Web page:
Auctions have been carried out since the country was under the British rule and the laws regarding auctions have generally remained unchanged. It is time we bring the auction laws to the 21st century for the benefit of all parties concerned especially the bidders (buyers).
Currently the auction business is governed by the 86 year old Auction Sales Enactment F.M.S. Cap. 81 (No. 2 of 1929) and the slightly younger National Land Code of 1965.
The 1929 Enactment has 13 sections and is only four pages long covers very briefly issues like – licensing, notice of sale, details of auctioneer to be displayed what auctioneer may buy, details of bidding agent, a separate contract of sale for every lot auctioned, completion of sale, penalties, power to make rules and sales under court order. The renewal of the auctioneer’s license is still RM10 and the fine for breaking the law stands at RM100.
In 2002, the Sarawak Penan Association (SPA) released the Long Sayan Declaration 2002, which was signed by more than 40 Penan community leaders. Among others, the declaration called for the halting of all logging operations on Penan territories, the gazetting of their territories into Communal Forest Reserves and the provision of accessible healthcare, education, quality housing, power and clean water supply as well as agricultural training and support to the community.
However today, more than a decade later – the Penan community of Sarawak by and large are still living without adequate land rights security and in substandard living conditions. Worse, due to the depletion in natural timber resources in Sarawak as a result of three decades of unsustainable logging, timber tree and oil palm plantations are fast taking the place of the declining timber industry. Plantations, which require the total clearing of logged over forests, will certainly bring about more adverse consequences to local communities, although the impacts of logging operations had all the while been severe enough.
Sahabat Alam Malaysia (SAM) urges the relevant government agencies to review projects on hill land in Penang, especially in areas that have been earmarked for future development projects.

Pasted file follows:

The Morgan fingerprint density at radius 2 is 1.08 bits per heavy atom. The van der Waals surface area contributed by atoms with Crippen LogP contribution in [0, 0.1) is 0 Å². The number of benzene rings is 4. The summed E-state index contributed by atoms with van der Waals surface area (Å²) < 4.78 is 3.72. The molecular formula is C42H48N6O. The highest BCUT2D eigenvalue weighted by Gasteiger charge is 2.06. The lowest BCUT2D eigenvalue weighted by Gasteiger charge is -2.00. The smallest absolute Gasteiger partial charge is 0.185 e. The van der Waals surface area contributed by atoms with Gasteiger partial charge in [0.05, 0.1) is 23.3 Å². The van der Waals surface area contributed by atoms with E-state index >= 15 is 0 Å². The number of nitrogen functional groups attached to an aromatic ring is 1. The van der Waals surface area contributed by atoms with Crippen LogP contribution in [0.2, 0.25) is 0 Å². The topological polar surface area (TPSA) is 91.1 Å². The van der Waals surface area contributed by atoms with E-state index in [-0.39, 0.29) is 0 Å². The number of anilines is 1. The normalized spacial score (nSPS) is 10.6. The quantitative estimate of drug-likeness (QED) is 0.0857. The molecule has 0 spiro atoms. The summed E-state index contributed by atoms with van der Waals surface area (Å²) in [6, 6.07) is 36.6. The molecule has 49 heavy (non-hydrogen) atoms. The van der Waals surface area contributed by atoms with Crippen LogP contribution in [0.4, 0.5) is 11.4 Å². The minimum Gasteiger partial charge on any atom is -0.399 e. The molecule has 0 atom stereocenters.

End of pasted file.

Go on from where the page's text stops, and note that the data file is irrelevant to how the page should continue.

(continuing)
Commenting on the recent flash floods and mud floods that struck several areas in Paya Terubong, Bayan Baru and Sungai Dua, SAM expressed hope that the respective parties should take heed of what has happened, where it clearly shows that development on hill land have implications for the environment and subsequently wellbeing of the people.
International Day of Struggle against Tree Monocultures
Social organizations from several countries in Latin America, Africa and Asia[i] signed a joint Declaration[ii] on the occasion of September 21, the International Day of Struggle against Tree Monocultures.
“Since 2006, every September 21st we commemorate the International Day of Struggle against Tree Monocultures, as a way of breaking the circle of silence around the violations faced by the communities whose territories are invaded and surrounded by industrial tree plantations - including eucalyptus, pine, acacia, rubber and oil palm. Those large scale monoculture tree plantations require significant use of water, agrotoxins and chemical fertilizers, occupying huge areas where many people lived or depended upon”, states Winfridus Overbeek, coordinator of World Rainforest Movement, one of the signing organizations.
The Consumers Association of Penang (CAP) urges the Perak government to take immediate action to resolve the causes that led to the overflow of the Perak River and flash floods that often hit several villages near the river.
Although the problem is longstanding until now no effective action has been taken to resolve it. Hence the problem has recurred whereby lives of villagers from 10 villages in Kampung Gajah and Bota have been affected. Amongst the affected villages are Kampung Bakong, Kampung Teluk Bakong, Kampung Empai, Kampung Baru, Kampung Pasir Garam, Kampung Pasir Kubu and Kampung Alor Kuat.